Young children’s apparent ability to stop the virus from spreading...

Young children’s apparent ability to stop the virus from spreading beyond the nose could offer important clues in vaccine development, a researcher said. Credit: AFP via Getty Images/Frederic J. Brown

Young children rarely get severely ill from COVID-19 because their immune systems seem to block the coronavirus from spreading beyond the nose, a new study suggests, and experts say kids’ response to the virus could help develop a more effective vaccine for people of all ages.

Scientists long have been perplexed by why young children are among those least likely to get severe COVID-19, even though they are more vulnerable to serious illness from other viruses like the flu and RSV, and their immune systems are not fully mature.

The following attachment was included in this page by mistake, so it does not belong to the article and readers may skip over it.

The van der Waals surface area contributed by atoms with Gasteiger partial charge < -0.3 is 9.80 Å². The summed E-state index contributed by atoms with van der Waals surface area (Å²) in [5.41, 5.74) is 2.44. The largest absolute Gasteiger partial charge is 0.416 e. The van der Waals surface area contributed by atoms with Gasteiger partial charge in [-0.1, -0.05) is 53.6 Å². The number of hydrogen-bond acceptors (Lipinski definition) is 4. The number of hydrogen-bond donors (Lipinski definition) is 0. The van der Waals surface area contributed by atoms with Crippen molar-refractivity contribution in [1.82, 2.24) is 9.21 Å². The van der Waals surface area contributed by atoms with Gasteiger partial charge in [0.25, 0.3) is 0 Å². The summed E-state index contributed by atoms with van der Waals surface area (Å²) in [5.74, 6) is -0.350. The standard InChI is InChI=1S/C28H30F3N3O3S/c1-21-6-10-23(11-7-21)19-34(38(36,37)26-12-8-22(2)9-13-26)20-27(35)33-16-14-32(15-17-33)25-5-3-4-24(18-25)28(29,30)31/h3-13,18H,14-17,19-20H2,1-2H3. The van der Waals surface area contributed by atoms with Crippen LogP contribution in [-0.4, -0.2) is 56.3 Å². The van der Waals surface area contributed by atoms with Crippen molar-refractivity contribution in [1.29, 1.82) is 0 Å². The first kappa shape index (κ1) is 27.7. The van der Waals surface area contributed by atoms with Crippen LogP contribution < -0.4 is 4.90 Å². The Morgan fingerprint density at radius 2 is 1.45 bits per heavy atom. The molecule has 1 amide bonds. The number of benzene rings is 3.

Researchers from several U.S. and German institutions studied 54 children under 4 years old, with a median age of 9 months, who were infected with COVID-19 and found that the coronavirus did not appear to migrate beyond the upper respiratory tract.

“In order to get severe disease, you need spreading of the virus, not just at the nose, but then down to the lower respiratory tract,” said lead researcher Bali Pulendran, co-director of Stanford's University’s Institute for Immunity, Transplantation and Infection and a professor of pathology, microbiology and immunology. “Here the virus seems to be nipped in the bud.”

The study was published Oct. 12 in the journal Cell.

Scientists found much higher levels of the molecule interleukin 17 — which attracts disease-fighting white blood cells called neutrophils — in the babies’ and toddlers’ noses after they were infected, compared with adults, Pulendran said.

Dr. Andrew Handel, a pediatric infectious diseases expert at Stony Brook Children's Hospital, who was not involved with the study, said the research “gives us a lot of insight into what it is about these young kids that protects them from getting so sick from COVID. … Their body was able to respond to the virus and kill it and shut it down right away, before it was able to reproduce and spread through the body.”